ē The car doesnít easily clear PUC checking. Have to get it done after servicing when the cat con is cleaned and I drive to the PUC centre keeping the revs low Ė (below 2000 rpm) so as not to engage the turbo. I tried this once and it cleared easily. The car doesnít give black smoke as such, but during testing they rev it to around 4000rpm and then there is some smoke.
|24th December 2008, 15:02||#2|
1) During one out-station trip to the hills, I encountered a flooded section of the road. As a result of heavy rains, a river had broken its banks and washed about a 100m section of the road. MUVs and SUVs were crossing the flooded road, but we were apprehensive in our car. But after watching for some time, the route taken by the taxis and considering a tow-crane was also present at the spot, I along with my friends took the risk and I gunned for it, half-clutching and continuously revving so as not to let water enter the exhaust pipe. About midway, hit a big pothole with a thud and thought the car was stuck for good, but managed to pull it out by half-clutching and manevouring out of the pothole. Must admit it was quite nerve-racking and tense moment. The car came out fine and I pumped the brakes to get water out of the rear drum liners. However, the remote locking siren kept turning on and off for about an hour and was fine thereafter, I believe after water had dried out from its circuitry.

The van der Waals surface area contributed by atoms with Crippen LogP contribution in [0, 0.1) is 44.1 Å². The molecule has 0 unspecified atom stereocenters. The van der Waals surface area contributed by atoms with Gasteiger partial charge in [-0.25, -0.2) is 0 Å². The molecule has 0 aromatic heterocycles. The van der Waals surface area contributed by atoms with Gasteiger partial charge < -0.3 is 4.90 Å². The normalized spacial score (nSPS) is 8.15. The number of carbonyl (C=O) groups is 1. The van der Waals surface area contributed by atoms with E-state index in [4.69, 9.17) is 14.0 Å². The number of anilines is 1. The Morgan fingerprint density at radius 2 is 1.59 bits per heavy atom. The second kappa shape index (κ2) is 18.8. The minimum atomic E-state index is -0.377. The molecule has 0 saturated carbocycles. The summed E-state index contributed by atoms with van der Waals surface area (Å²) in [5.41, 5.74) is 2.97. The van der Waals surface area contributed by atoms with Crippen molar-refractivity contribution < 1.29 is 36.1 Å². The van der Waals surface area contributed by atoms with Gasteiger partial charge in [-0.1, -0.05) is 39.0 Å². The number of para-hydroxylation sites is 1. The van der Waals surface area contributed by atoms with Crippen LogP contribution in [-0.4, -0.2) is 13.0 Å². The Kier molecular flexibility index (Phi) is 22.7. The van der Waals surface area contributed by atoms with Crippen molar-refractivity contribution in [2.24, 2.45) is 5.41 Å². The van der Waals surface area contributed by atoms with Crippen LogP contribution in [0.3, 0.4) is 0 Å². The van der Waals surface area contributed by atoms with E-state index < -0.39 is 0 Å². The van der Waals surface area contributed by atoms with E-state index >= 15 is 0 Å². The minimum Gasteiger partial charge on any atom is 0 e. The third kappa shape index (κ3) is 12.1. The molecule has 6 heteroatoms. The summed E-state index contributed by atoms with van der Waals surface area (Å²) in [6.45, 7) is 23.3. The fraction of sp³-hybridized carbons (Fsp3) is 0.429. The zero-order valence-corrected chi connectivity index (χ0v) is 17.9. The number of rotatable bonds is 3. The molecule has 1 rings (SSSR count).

Once in the hills, had to clear many 4X4ish tracks Ė ones that have a raised heap of mud / slush in the middle that you pass between the tracks (tyre to tyre width) of the car. Ground clearance of 165mm is not much, but the car managed, slipping and sliding sometimes on the raised humps of slush. Upon returning back to Delhi, got the car serviced (I believe the 30,000 kms servicing was due that time) and asked them take the car up the ramp and to inspect the undercarriage for any damage and give it a good wash. Thankfully, they said all was O.K. with the suspension.
2) Once ran over a block of concrete at fairly high speed, which was there towards the left side of the road (may be kept when a truck was under repair). I tried my best to avoid the block as couldnít have gone over it as it was too high and would have damaged the undercarriage. So tried to pass it from the left (yes, it was literally on the middle of the road, not on the left most lane), as there was a truck on the right. Right front and rear wheels went over the concrete block. The wheel covers immediately came-off and I thought I must have burst a tyre. But the car seemed to be handling fine, so kept going slowly.
Came home and saw the rims were bent badly, and one tyre had a huge cut from where the tube was bulging out. I was in a state of shock. My dad got the rims straightened out after finding a specialist guy who used a machine. Had to buy one new tyre and kept the other tyre as the spare and used the fairly new spare wheel instead. So now have new front tyres, which are the ones that get worn-off most, so donít need any new tyres till maybe 60,000 kms. Rear wheelís camber had also gone awry Ė had to get the strut straightened.
3) My dad along with four other (family and friends Ė I wasnít there), met with an accident on the highway. He was trying to overtake a truck from the left and there was a bus in front on the left side of the road. Dad says he must be doing around 60-70 kmph. When he had almost overtaken the truck, the truck either came a little left or didnít slow down enough to let the car pass and hit the right rear. As a result, the car swerved, hit the divider and the truck rammed into the right hand side. Thankfully the truck had shed some speed by then and the impact was not lethal. The doors were fairly damaged, but thankfully no one was hurt, not even a scratch.